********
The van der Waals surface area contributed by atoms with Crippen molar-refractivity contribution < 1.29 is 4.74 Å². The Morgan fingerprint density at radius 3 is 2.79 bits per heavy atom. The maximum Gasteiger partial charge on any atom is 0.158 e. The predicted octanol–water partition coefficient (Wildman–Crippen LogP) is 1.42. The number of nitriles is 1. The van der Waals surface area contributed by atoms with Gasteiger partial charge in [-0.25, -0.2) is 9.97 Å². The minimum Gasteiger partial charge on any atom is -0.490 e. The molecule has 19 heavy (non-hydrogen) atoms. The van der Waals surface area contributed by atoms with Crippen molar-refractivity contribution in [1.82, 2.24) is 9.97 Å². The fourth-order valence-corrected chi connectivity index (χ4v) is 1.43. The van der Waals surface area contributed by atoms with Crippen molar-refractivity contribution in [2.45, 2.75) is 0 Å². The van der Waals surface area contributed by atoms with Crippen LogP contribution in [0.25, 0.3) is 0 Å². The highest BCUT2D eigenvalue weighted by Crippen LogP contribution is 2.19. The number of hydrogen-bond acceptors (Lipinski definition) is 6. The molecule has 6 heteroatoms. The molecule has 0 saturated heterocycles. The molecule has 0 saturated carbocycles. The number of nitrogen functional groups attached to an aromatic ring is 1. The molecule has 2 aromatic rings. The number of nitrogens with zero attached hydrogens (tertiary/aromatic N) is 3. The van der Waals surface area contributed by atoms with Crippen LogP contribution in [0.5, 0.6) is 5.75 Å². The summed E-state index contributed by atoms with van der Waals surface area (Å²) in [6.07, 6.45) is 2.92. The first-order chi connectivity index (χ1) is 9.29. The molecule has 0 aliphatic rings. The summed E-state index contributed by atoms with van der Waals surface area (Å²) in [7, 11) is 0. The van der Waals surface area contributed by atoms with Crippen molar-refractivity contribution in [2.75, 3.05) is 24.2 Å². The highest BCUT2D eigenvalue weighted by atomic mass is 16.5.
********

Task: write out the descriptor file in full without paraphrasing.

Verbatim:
The van der Waals surface area contributed by atoms with Crippen molar-refractivity contribution < 1.29 is 4.74 Å². The Morgan fingerprint density at radius 3 is 2.79 bits per heavy atom. The maximum Gasteiger partial charge on any atom is 0.158 e. The predicted octanol–water partition coefficient (Wildman–Crippen LogP) is 1.42. The number of nitriles is 1. The van der Waals surface area contributed by atoms with Gasteiger partial charge in [-0.25, -0.2) is 9.97 Å². The minimum Gasteiger partial charge on any atom is -0.490 e. The molecule has 19 heavy (non-hydrogen) atoms. The van der Waals surface area contributed by atoms with Crippen molar-refractivity contribution in [1.82, 2.24) is 9.97 Å². The fourth-order valence-corrected chi connectivity index (χ4v) is 1.43. The van der Waals surface area contributed by atoms with Crippen molar-refractivity contribution in [2.45, 2.75) is 0 Å². The van der Waals surface area contributed by atoms with Crippen LogP contribution in [0.25, 0.3) is 0 Å². The highest BCUT2D eigenvalue weighted by Crippen LogP contribution is 2.19. The number of hydrogen-bond acceptors (Lipinski definition) is 6. The molecule has 6 heteroatoms. The molecule has 0 saturated heterocycles. The molecule has 0 saturated carbocycles. The number of nitrogen functional groups attached to an aromatic ring is 1. The molecule has 2 aromatic rings. The number of nitrogens with zero attached hydrogens (tertiary/aromatic N) is 3. The van der Waals surface area contributed by atoms with Crippen LogP contribution in [0.5, 0.6) is 5.75 Å². The summed E-state index contributed by atoms with van der Waals surface area (Å²) in [6.07, 6.45) is 2.92. The first-order chi connectivity index (χ1) is 9.29. The molecule has 0 aliphatic rings. The summed E-state index contributed by atoms with van der Waals surface area (Å²) in [7, 11) is 0. The van der Waals surface area contributed by atoms with Crippen molar-refractivity contribution in [2.75, 3.05) is 24.2 Å². The highest BCUT2D eigenvalue weighted by atomic mass is 16.5.